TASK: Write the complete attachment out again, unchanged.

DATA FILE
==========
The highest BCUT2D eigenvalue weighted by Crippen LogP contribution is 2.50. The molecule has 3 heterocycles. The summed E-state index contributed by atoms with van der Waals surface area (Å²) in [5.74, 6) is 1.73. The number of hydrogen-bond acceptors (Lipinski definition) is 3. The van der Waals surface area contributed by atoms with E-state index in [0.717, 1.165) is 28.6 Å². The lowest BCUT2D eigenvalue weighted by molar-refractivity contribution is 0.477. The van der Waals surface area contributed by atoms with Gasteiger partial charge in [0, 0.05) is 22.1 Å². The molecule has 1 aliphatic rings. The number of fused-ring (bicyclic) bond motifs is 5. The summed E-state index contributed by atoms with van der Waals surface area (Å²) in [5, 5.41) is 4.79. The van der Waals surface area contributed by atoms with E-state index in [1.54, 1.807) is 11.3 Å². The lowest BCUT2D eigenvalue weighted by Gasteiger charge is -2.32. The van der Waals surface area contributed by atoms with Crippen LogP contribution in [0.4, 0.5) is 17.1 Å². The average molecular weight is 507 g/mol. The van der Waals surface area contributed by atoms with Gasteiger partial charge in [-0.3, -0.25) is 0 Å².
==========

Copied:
The highest BCUT2D eigenvalue weighted by Crippen LogP contribution is 2.50. The molecule has 3 heterocycles. The summed E-state index contributed by atoms with van der Waals surface area (Å²) in [5.74, 6) is 1.73. The number of hydrogen-bond acceptors (Lipinski definition) is 3. The van der Waals surface area contributed by atoms with E-state index in [0.717, 1.165) is 28.6 Å². The lowest BCUT2D eigenvalue weighted by molar-refractivity contribution is 0.477. The van der Waals surface area contributed by atoms with Gasteiger partial charge in [0, 0.05) is 22.1 Å². The molecule has 1 aliphatic rings. The number of fused-ring (bicyclic) bond motifs is 5. The summed E-state index contributed by atoms with van der Waals surface area (Å²) in [5, 5.41) is 4.79. The van der Waals surface area contributed by atoms with E-state index in [1.54, 1.807) is 11.3 Å². The lowest BCUT2D eigenvalue weighted by Gasteiger charge is -2.32. The van der Waals surface area contributed by atoms with Crippen LogP contribution in [0.4, 0.5) is 17.1 Å². The average molecular weight is 507 g/mol. The van der Waals surface area contributed by atoms with Gasteiger partial charge in [-0.3, -0.25) is 0 Å².